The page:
Hope this helps. Good luck, and have fun. Get in touch with your anatomy demonstrators or lecturers once you start university, in case there's anything you need help with. It's their job to respond to your queries and try to provide any help if they can. And take it easy for now!! Things will become much clearer once you start uni, it's a bit difficult to try to read a textbook like Clinically Oriented before starting university. And remember, the best thing to do is always to link your anatomy learning to things like prosection/dissection. And frequently keep reminding yourself, 'what's the clinical relevance of the anatomy that I am learning now?' Once you begin the clinical phase and start attending placements, the focus will shift in such a huge way, you'll enter the real world of clinical medicine and surgery, anatomy comes in really handy later on, don't forget that.

    If you have any more questions or if anything is unclear, don't hesitate to ask.
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    (Original post by Hype en Ecosse)
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    Thanks. I guess I will try and do that then.

    (Original post by Stinkum)
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    Wow. Thank you for such a detailed reply(yours is probably the most relevant and the most useful by far). I will probably refer to it more than once during my first year of school. Will probably give you both a rep for the post and a rep for your profile. One last question though, for the video series, is it a six part series(the one below)?
    https://archive.org/details/Aclands....ivx6.mp3.wogre


    Thank you all so much for such detailed and useful info!

    EDIT: Decided to give everyone who gave useful/detailed replies [email protected], will rep your profile tomorrow, I had just hit the daily limit of rep.
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    Oh God. Please don't be THAT person. Gunner detected.
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    (Original post by 1drowssap)
    Thanks. I guess I will try and do that then.


    Wow. Thank you for such a detailed reply(yours is probably the most relevant and the most useful by far). I will probably refer to it more than once during my first year of school. Will probably give you both a rep for the post and a rep for your profile. One last question though, for the video series, is it a six part series(the one below)?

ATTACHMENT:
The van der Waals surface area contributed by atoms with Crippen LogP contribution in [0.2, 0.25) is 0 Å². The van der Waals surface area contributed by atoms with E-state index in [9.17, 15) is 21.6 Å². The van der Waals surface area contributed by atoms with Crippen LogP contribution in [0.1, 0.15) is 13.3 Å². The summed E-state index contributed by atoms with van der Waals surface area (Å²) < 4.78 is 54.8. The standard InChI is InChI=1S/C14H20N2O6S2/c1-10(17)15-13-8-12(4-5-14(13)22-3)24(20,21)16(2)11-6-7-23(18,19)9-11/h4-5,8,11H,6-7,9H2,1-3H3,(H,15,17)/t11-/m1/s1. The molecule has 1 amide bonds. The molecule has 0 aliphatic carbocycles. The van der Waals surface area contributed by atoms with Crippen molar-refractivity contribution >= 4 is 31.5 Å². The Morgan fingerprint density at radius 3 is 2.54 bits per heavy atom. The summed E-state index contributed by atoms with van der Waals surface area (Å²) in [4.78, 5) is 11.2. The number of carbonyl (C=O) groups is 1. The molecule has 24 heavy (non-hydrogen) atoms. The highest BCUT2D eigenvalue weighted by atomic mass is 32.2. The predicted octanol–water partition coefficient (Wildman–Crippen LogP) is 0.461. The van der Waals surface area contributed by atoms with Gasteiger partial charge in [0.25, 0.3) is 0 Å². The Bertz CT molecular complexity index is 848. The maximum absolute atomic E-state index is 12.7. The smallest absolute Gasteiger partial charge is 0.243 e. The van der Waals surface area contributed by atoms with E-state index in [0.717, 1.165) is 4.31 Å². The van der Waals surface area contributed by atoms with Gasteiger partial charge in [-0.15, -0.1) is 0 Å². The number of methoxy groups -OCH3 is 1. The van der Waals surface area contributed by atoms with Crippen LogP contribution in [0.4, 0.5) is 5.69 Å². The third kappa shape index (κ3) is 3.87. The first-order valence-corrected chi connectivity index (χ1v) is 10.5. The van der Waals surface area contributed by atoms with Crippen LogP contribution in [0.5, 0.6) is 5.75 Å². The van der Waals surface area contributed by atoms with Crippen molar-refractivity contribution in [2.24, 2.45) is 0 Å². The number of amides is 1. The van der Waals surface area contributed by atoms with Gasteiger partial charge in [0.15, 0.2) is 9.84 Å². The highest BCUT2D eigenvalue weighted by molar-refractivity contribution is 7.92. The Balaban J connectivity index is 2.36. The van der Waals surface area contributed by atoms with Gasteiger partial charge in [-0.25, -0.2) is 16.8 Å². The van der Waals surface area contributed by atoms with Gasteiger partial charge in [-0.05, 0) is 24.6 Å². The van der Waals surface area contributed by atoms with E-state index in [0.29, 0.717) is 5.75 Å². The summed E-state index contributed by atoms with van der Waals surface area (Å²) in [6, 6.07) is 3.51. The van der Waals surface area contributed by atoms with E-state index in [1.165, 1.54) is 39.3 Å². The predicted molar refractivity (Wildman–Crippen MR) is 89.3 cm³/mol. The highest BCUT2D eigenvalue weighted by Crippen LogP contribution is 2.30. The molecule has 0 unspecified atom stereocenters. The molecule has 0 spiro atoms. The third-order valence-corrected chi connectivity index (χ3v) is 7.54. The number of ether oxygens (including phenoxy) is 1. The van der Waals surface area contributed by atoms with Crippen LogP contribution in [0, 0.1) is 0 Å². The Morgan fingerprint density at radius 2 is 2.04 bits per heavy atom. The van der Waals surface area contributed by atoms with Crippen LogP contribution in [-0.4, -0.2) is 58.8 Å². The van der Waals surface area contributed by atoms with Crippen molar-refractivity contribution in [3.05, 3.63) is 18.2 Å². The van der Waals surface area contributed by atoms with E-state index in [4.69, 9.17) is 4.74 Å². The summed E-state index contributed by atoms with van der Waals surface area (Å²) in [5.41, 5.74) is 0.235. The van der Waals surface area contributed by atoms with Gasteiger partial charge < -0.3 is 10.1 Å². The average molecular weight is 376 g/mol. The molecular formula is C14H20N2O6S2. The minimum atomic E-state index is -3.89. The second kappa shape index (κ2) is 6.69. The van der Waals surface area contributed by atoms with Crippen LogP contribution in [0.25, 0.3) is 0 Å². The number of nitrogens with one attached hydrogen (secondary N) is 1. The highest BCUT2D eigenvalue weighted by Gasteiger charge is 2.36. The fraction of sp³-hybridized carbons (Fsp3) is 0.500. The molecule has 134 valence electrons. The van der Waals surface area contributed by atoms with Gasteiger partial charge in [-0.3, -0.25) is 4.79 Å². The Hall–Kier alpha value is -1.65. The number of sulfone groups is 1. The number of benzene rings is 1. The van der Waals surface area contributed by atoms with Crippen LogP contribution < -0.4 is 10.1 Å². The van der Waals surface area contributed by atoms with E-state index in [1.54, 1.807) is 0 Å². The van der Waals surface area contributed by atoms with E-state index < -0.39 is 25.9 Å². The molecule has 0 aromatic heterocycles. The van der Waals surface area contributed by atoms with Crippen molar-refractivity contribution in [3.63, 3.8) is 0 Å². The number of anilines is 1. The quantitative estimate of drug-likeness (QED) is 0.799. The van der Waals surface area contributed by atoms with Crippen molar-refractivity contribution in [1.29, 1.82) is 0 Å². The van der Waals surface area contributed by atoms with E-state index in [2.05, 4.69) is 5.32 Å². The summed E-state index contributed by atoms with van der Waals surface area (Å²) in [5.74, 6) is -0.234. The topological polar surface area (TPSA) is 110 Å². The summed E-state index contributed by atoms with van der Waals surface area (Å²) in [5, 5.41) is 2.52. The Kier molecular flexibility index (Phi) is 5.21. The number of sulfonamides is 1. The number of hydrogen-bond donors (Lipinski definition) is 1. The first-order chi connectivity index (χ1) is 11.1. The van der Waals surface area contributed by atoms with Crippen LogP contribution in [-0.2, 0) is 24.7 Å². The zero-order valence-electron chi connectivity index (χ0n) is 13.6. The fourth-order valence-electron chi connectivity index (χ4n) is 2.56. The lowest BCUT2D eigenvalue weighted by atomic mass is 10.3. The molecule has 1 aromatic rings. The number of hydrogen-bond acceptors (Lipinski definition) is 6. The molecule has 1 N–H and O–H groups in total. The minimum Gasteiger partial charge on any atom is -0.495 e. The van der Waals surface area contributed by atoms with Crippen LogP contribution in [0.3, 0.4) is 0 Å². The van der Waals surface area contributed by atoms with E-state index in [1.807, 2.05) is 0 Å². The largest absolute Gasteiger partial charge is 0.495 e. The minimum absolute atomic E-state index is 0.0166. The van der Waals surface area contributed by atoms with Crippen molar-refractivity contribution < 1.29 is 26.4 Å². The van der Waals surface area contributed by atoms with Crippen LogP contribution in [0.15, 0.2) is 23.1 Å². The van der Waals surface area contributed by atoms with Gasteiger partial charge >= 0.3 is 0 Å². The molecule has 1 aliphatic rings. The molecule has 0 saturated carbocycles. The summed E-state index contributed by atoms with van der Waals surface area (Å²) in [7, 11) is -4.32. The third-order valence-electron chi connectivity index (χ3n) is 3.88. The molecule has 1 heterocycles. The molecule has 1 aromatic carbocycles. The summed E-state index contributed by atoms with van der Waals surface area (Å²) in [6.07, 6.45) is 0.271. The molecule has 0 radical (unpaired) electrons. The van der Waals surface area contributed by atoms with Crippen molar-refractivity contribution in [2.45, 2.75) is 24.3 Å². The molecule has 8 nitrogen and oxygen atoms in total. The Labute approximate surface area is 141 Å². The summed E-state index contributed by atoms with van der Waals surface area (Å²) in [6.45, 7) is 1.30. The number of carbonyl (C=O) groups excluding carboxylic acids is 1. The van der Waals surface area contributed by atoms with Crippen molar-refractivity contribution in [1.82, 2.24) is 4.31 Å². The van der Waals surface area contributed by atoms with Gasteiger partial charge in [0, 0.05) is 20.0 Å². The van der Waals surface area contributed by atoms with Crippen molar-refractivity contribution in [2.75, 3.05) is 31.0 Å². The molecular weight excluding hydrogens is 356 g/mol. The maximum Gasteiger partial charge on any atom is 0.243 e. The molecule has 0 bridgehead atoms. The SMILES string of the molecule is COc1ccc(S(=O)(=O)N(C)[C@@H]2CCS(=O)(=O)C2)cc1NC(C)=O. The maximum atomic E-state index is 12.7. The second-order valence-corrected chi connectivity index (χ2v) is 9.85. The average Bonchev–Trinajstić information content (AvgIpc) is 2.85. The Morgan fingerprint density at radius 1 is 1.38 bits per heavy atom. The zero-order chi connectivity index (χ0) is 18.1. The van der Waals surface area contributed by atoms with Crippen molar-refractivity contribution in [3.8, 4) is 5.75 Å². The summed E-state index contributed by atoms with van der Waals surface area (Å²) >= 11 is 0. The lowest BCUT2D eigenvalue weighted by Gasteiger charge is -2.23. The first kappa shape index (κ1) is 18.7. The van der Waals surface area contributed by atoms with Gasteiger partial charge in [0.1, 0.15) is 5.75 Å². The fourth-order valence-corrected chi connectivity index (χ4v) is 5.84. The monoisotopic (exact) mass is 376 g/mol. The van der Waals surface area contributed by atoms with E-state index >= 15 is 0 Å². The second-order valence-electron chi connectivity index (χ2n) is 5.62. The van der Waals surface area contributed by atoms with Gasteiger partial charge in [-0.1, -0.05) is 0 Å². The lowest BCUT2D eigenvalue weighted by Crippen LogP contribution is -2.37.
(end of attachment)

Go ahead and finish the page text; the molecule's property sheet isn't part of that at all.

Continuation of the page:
https://archive.org/details/Aclands....ivx6.mp3.wogre


    Thank you all so much for such detailed and useful info!
    Yep that's it! The DVD contains 6 sections




    This thing is really amazing, I can't overstate that. It will literally blow your mind, words alone cannot describe how great it is! I was able to borrow the DVDs from my medical school library, you might be able to do the same, maybe you don't have to buy them straight away. I wish I found out about Acland's sooner, I only watched the videos at the end of my second year. They're not essential to learn anatomy and pass your exams, but they were a massive help for me and an amazing anatomy resource.
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    (Original post by 1drowssap)
    Thanks for the insights. Actually, I'm in a pretty unique situation, in that I have been out of the school system for about 3 years, and I think it might be pretty difficult for me to adjust back to the schooling system, and I'm also afraid that I may not be able to handle the increase in difficulty from A levels to medical school, so I really want to try and get a good foundation.

    I really hope that the part in bold doesn't happen, but I guess I don't want to be to shocked by the pace of the lessons either. Do you have any advice in getting a good foundation?

    I really don't want to fall behind.
    It will happen. Whatever you've learned in advance will be rapidly caught up with during regular teaching sessions, and although you might remember those bits you covered a bit better than others, it's not going to provide a massive advantage in the long run.

    As Hype has said, the best thing for you to do if you have had some time out of education is to go over your A-level topics and make sure you understand all the concepts which might be relevant to medicine. Also means you'll save money and not buy too many huge unwieldy textbooks which you don't need!